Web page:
Recently I talked with my husband about making self care a priority, and he reminded me that even though I have one of the most rewarding roles in society, it is also really demanding. There are aspects of motherhood that are simply hard work and draining. In my professional work, when I need a break, I do not go to the office to rejuvenate. No, that’s more work. Because of this, I have carved out a little time each week where I go and do something that nourishes me. This appointment on my calendar is just as important as a doctor’s appointment or a client meeting. I often found myself canceling my “self care” time to do something for my family. Now, I ask myself, “If this same situation happened, would I cancel the appointment with one of Lydia’s specialists?” If the answer is “no,” then I keep my appointment for taking better care of Mandy. It is about my wellness and my family’s wellness too.
During the first few months home, we were all simply surviving. So I imagine that some of you who are just home are wondering how in the world you can implement ideas from this post when you are still in the trenches. For us, I could not take time away when my daughter was awake because of bonding and attachment. Talk to your social worker and see what he or she recommends. Below are some of the ideas I implemented:
- Took my daughter for long walks outside in the fresh air
- Went to late night movies with my dear friend after Lydia was in bed
- Dinner with my adoptive momma friends – no matter what I was processing, they were encouraging and receptive
- Napped when my daughter napped to catch up on sleep
- Asked trusted friends to help me by going grocery shopping for me – one even cleaned out my refrigerator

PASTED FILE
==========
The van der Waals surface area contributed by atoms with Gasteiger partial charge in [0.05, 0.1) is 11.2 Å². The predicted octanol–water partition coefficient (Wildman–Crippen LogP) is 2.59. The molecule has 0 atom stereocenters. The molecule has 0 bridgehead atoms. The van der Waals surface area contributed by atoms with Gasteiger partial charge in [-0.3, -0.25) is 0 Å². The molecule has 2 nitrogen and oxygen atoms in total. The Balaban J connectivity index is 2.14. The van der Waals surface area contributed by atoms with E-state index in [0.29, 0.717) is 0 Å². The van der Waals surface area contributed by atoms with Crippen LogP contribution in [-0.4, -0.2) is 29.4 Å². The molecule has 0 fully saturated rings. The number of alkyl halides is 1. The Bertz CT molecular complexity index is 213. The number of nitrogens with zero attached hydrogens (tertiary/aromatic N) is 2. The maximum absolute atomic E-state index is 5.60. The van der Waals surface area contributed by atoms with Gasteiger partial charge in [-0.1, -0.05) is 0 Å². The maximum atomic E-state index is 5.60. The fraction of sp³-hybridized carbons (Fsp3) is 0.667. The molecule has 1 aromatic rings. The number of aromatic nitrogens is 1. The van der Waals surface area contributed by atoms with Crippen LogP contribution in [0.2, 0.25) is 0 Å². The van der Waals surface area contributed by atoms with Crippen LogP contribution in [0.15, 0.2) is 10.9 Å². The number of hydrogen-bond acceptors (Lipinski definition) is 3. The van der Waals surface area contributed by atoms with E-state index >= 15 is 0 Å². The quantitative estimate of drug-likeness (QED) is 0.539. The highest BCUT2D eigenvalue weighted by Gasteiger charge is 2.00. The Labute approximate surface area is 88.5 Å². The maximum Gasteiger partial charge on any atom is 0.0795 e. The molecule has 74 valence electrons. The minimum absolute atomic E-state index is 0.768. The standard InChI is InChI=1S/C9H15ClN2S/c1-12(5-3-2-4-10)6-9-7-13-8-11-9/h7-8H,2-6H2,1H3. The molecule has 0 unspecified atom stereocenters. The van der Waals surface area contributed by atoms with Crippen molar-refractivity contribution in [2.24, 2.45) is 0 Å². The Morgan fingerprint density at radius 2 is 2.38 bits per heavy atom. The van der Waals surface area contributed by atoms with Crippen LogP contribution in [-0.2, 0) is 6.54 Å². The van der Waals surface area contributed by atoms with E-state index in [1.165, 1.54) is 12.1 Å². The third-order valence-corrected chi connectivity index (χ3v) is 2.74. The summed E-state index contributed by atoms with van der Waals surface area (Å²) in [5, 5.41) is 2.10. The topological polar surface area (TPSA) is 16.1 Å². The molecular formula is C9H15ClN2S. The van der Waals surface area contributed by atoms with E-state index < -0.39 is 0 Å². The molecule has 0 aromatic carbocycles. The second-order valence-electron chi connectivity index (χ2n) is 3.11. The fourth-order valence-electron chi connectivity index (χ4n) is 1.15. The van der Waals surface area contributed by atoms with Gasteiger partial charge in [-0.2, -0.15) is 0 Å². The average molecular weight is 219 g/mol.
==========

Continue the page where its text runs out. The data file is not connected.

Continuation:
- Precious friends brought us nourishing meals for six weeks
- We brainstormed nighttime sleeping solutions with our international adoption doctor – these solutions helped all of us get more sleep
- Hired someone to clean my home each week
- Doing yoga with my two-year old daughter – we still do this several times a week and it adds so much laughter to my day and calms both of us.
In her book, Attaching in Adoption, Deborah Gray shares helpful ideas for self care that can be implemented at any time. One of the best ideas is called “fifty pleasures.” She encourages parents to create a list of fifty activities or things that bring pleasure. For example, my list included taking a hot bath with lavender, watching my favorite TV show, exercising, drinking iced soy lattes, eating Thai food, kissing my husband, walking on the trails in my small town, going to the farmers market, swimming in the pool, yoga, listening to the crickets chirp, drinking a glass of wine while sitting on the back porch with my husband, eating healthy, listening to classical music, drinking a cup of hot tea, reading a book, swinging with my daughter at the park, laying in my hammock, etc. Gray encourages the reader to place a check mark next to the item each time you do it every week (you can repeat items multiple times), and by the end of the week, you should have fifty checkmarks. This has been a really helpful exercise for me.
Now that we have been home almost a year, I take time each week to do something a bit indulgent for myself. Gray states that “indulging” yourself is “part of good self-care” (p. 309), and it is not narcissistic or selfish. We moms aren’t the best at indulging ourselves. So, I’ve given myself permission to enjoy activities I never would have without the guilt. I went to a Katy Perry concert with my sister (and we both wore pink wigs and danced like silly teenagers). I go see movies by myself or with a friend. I get acupuncture or a massage. I go to a coffee shop and read a book for pleasure. Next month, I am going to Created for Care, an adoptive and foster mom retreat. And each week, my husband and I get away for a date night.
When my daughter asks why she has to go to sleep, I often tell her it is because we make better choices when we are rested and it is easier to be gentle, kind, and patient. The same goes for parents. By taking time to practice self-care, we can model for our children healthy self-care and boundaries.
So imagine a flight attendant has tapped you on the shoulder. Are you putting the oxygen mask on yourself first? Have you put self-care in the optional lane or in the required lane? What are simple pleasures that you could incorporate each week? Are you treating time for self-care as important as a doctor’s appointment? When we are on empty, our families cannot move forward.